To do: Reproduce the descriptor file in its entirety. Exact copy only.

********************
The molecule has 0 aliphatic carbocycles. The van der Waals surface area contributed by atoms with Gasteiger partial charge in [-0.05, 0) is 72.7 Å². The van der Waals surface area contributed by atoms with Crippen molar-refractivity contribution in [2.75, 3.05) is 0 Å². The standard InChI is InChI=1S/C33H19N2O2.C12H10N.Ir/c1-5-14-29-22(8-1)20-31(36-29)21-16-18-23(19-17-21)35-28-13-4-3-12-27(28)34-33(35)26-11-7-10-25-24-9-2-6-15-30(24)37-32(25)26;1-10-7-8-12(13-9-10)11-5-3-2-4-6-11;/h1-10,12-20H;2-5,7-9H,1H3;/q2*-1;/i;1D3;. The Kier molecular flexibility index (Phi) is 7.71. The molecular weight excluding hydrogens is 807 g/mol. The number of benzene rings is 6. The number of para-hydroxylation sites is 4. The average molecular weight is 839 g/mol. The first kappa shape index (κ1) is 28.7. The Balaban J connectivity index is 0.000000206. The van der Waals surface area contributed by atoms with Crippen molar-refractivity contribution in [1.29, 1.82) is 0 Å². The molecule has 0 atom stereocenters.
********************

The molecule has 0 aliphatic carbocycles. The van der Waals surface area contributed by atoms with Gasteiger partial charge in [-0.05, 0) is 72.7 Å². The van der Waals surface area contributed by atoms with Crippen molar-refractivity contribution in [2.75, 3.05) is 0 Å². The standard InChI is InChI=1S/C33H19N2O2.C12H10N.Ir/c1-5-14-29-22(8-1)20-31(36-29)21-16-18-23(19-17-21)35-28-13-4-3-12-27(28)34-33(35)26-11-7-10-25-24-9-2-6-15-30(24)37-32(25)26;1-10-7-8-12(13-9-10)11-5-3-2-4-6-11;/h1-10,12-20H;2-5,7-9H,1H3;/q2*-1;/i;1D3;. The Kier molecular flexibility index (Phi) is 7.71. The molecular weight excluding hydrogens is 807 g/mol. The number of benzene rings is 6. The number of para-hydroxylation sites is 4. The average molecular weight is 839 g/mol. The first kappa shape index (κ1) is 28.7. The Balaban J connectivity index is 0.000000206. The van der Waals surface area contributed by atoms with Crippen molar-refractivity contribution in [1.29, 1.82) is 0 Å². The molecule has 0 atom stereocenters.